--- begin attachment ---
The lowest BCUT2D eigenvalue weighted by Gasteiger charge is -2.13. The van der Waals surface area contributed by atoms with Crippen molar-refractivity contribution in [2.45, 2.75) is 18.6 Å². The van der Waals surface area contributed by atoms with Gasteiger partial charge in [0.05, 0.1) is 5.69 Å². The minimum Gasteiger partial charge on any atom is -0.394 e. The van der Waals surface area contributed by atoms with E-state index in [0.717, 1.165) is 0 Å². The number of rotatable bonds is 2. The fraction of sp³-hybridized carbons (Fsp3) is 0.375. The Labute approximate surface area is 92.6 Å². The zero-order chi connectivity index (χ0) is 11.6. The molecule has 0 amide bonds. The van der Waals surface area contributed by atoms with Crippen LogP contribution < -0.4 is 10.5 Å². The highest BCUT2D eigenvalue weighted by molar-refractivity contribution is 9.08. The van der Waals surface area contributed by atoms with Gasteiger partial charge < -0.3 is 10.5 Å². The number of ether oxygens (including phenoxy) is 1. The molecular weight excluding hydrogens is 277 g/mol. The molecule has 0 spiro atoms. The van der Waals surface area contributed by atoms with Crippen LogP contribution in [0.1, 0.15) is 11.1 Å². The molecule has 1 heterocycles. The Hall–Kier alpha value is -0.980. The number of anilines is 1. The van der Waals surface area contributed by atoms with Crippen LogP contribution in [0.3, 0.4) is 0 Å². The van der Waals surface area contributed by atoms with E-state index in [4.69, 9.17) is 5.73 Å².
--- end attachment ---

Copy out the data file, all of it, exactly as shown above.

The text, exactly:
The lowest BCUT2D eigenvalue weighted by Gasteiger charge is -2.13. The van der Waals surface area contributed by atoms with Crippen molar-refractivity contribution in [2.45, 2.75) is 18.6 Å². The van der Waals surface area contributed by atoms with Gasteiger partial charge in [0.05, 0.1) is 5.69 Å². The minimum Gasteiger partial charge on any atom is -0.394 e. The van der Waals surface area contributed by atoms with E-state index in [0.717, 1.165) is 0 Å². The number of rotatable bonds is 2. The fraction of sp³-hybridized carbons (Fsp3) is 0.375. The Labute approximate surface area is 92.6 Å². The zero-order chi connectivity index (χ0) is 11.6. The molecule has 0 amide bonds. The van der Waals surface area contributed by atoms with Crippen LogP contribution < -0.4 is 10.5 Å². The highest BCUT2D eigenvalue weighted by molar-refractivity contribution is 9.08. The van der Waals surface area contributed by atoms with Gasteiger partial charge < -0.3 is 10.5 Å². The number of ether oxygens (including phenoxy) is 1. The molecular weight excluding hydrogens is 277 g/mol. The molecule has 0 spiro atoms. The van der Waals surface area contributed by atoms with Crippen LogP contribution in [0.1, 0.15) is 11.1 Å². The molecule has 1 heterocycles. The Hall–Kier alpha value is -0.980. The number of anilines is 1. The van der Waals surface area contributed by atoms with Crippen LogP contribution in [0.3, 0.4) is 0 Å². The van der Waals surface area contributed by atoms with E-state index in [4.69, 9.17) is 5.73 Å².